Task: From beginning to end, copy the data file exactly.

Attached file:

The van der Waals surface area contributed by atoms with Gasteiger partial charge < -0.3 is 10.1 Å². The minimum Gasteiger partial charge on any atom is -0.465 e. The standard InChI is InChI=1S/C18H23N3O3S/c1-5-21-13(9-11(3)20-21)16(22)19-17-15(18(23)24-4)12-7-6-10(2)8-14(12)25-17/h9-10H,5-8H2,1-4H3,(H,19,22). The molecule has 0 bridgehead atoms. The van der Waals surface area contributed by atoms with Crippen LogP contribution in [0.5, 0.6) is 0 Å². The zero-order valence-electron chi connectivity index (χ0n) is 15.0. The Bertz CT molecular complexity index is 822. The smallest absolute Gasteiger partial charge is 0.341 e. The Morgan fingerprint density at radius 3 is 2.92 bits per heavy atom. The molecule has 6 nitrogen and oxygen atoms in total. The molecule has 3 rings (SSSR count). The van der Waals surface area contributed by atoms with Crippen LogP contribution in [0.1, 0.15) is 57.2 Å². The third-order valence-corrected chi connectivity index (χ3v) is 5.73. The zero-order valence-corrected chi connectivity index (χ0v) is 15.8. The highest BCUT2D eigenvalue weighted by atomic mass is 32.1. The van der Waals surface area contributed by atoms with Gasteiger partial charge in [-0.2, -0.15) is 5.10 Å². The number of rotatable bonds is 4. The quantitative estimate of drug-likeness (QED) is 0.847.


The van der Waals surface area contributed by atoms with Gasteiger partial charge < -0.3 is 10.1 Å². The minimum Gasteiger partial charge on any atom is -0.465 e. The standard InChI is InChI=1S/C18H23N3O3S/c1-5-21-13(9-11(3)20-21)16(22)19-17-15(18(23)24-4)12-7-6-10(2)8-14(12)25-17/h9-10H,5-8H2,1-4H3,(H,19,22). The molecule has 0 bridgehead atoms. The van der Waals surface area contributed by atoms with Crippen LogP contribution in [0.5, 0.6) is 0 Å². The zero-order valence-electron chi connectivity index (χ0n) is 15.0. The Bertz CT molecular complexity index is 822. The smallest absolute Gasteiger partial charge is 0.341 e. The Morgan fingerprint density at radius 3 is 2.92 bits per heavy atom. The molecule has 6 nitrogen and oxygen atoms in total. The molecule has 3 rings (SSSR count). The van der Waals surface area contributed by atoms with Crippen LogP contribution in [0.1, 0.15) is 57.2 Å². The third-order valence-corrected chi connectivity index (χ3v) is 5.73. The zero-order valence-corrected chi connectivity index (χ0v) is 15.8. The highest BCUT2D eigenvalue weighted by atomic mass is 32.1. The van der Waals surface area contributed by atoms with Gasteiger partial charge in [-0.2, -0.15) is 5.10 Å². The number of rotatable bonds is 4. The quantitative estimate of drug-likeness (QED) is 0.847.